The peritoneum is the lining within the abdominal cavity and covers the intra-abdominal organs. It has several components including the outer (parietal) and inner (visceral) layers as well as the greater and lesser omentum.
The peritoneum supports the structure and metabolism of the intra-abdominal organs by providing an important source of blood and lymph circulation. The peritoneum therefore has a significant immunological role in localizing and attacking certain infections.
As the peritoneum is a relatively vascular and lymphoid structure, it can be a potential site of metastases from numerous malignancies, which leads to the diagnosis of PC.
There are several proposed mechanisms of how patients can develop PC. There can be direct extension of the intra-abdominal malignancy into the peritoneum or direct seeding of the peritoneum following tumor rupture.1
The peritoneum can also be seeded during surgery, especially when the abdomen is exposed to the contents of the lymph nodes or blood vessels during surgical exploration.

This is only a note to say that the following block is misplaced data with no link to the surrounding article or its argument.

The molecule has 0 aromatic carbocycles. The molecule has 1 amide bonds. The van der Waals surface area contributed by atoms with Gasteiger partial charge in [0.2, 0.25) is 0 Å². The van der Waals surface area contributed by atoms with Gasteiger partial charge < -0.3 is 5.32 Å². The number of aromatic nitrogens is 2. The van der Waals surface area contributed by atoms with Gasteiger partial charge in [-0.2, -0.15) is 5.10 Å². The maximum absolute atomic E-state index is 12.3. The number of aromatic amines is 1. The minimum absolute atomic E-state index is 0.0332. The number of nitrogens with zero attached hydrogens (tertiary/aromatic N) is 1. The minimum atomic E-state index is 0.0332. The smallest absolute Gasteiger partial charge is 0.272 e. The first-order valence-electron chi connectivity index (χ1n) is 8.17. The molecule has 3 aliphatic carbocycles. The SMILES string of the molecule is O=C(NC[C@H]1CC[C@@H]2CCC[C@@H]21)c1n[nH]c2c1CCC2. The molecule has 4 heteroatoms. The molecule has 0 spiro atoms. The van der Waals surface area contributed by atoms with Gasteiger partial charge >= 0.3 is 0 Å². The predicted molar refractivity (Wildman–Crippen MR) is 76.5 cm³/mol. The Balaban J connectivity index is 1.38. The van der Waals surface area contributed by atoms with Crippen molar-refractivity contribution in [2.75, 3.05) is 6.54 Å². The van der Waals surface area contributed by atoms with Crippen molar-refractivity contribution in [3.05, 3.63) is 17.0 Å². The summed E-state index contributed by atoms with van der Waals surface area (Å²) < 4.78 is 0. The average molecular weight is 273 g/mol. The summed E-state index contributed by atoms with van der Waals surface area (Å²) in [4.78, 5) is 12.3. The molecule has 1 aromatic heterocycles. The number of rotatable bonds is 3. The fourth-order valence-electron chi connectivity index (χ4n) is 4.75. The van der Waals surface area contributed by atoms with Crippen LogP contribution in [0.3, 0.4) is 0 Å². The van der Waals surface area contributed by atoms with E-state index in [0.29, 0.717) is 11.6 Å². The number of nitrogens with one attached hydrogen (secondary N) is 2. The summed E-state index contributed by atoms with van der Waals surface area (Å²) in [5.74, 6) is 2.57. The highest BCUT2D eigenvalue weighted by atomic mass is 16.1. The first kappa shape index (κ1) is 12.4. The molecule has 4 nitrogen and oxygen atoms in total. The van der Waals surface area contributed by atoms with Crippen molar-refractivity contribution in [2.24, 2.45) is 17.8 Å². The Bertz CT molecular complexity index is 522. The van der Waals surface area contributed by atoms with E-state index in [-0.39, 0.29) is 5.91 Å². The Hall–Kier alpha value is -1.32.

The clinical data are somewhat variable, however this direct seeding during potentially curative surgeries has been reported to be between 3% and 28%.1
It may be extremely difficult to ascertain when the peritoneum is seeded with malignant cells, as there may be a minute amount of cells that remain relatively undetectable by conventional means. PC has been reported in up to 40% of patients with colorectal cancer (CRC) at any time point within their clinical course.2
Treatment of PC can vary based on the site of the primary malignancy. Most of the recent data and clinical trials have focused on PC associated with CRC.
Older, more traditional treatments in patients with PC secondary to CRC include removal of the omentum, systemic and/or palliative chemotherapy, and palliative surgery. Newer treatment options include cytoreductive surgery (CRS), hyperthermic intraperitoneal chemotherapy (HIPEC), and intraperitoneal chemotherapy.